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Is China on the Path to Equal Parts Environmental Protection and Economic Growth?

Water Pollution in China (Photo by Bert van Dijk)

It has taken a long time in China, but official policies finally aim to achieve a sustainable balance between environmental protection and economic growth in significant ways. Developments over the last several weeks and months include a draft proposal for new rules on fines for pollution, discussions of an environmental tax and increased environmental spending, new environmental standards on copper scrap imports, and the release last March of China’s 12th Five-Year-Plan, which puts environmental concerns front and center, and seeks to slow down the astronomic growth so damaging to the country in the last two decades.

The question, however, is whether these policies will achieve that balance. Together, they present a mixed view: on one hand, the 12th Five-Year-Plan clearly shows environmental protection and renewable technology development have become high strategic goals, which will attract more funding and attention. At the same time, they remain couched within China’s myriad institutional challenges – most of which these policies are unlikely to solve.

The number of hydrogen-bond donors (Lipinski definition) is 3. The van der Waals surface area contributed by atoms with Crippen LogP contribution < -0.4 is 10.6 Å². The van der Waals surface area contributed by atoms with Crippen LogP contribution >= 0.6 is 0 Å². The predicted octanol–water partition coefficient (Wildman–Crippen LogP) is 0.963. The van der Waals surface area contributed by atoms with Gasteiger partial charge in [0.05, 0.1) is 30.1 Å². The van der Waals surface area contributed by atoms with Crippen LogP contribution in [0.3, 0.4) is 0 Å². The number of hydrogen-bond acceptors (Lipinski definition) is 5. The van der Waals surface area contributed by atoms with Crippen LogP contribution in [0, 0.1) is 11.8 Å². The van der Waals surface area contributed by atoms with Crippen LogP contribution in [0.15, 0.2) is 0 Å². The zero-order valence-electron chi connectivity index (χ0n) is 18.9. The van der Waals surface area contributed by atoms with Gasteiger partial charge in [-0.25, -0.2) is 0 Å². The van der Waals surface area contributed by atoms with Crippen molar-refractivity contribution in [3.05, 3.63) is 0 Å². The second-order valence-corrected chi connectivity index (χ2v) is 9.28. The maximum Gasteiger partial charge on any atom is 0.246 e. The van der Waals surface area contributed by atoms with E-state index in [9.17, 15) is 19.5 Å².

New Environmental Standards and the Challenge of Legal Enforcement

Many rules on environmental standards currently exist in China, but not nearly as many are adequately enforced. The copper rules require certificates to indicate they are not hazardous. Since they were established in August, they have been piling up in ports as Chinese customs cracks down. Imports at specific locations, however, are much easier to address than widespread environmental non-compliance.

Enforcement of pollution in China is challenging for a variety of reasons, most of them institutional: data and monitoring challenges, budget constraints, weaknesses in the legal system, and endemic corruption at the local level. Wide geographical disparities, including differences in funding between urban and rural areas, present additional challenges.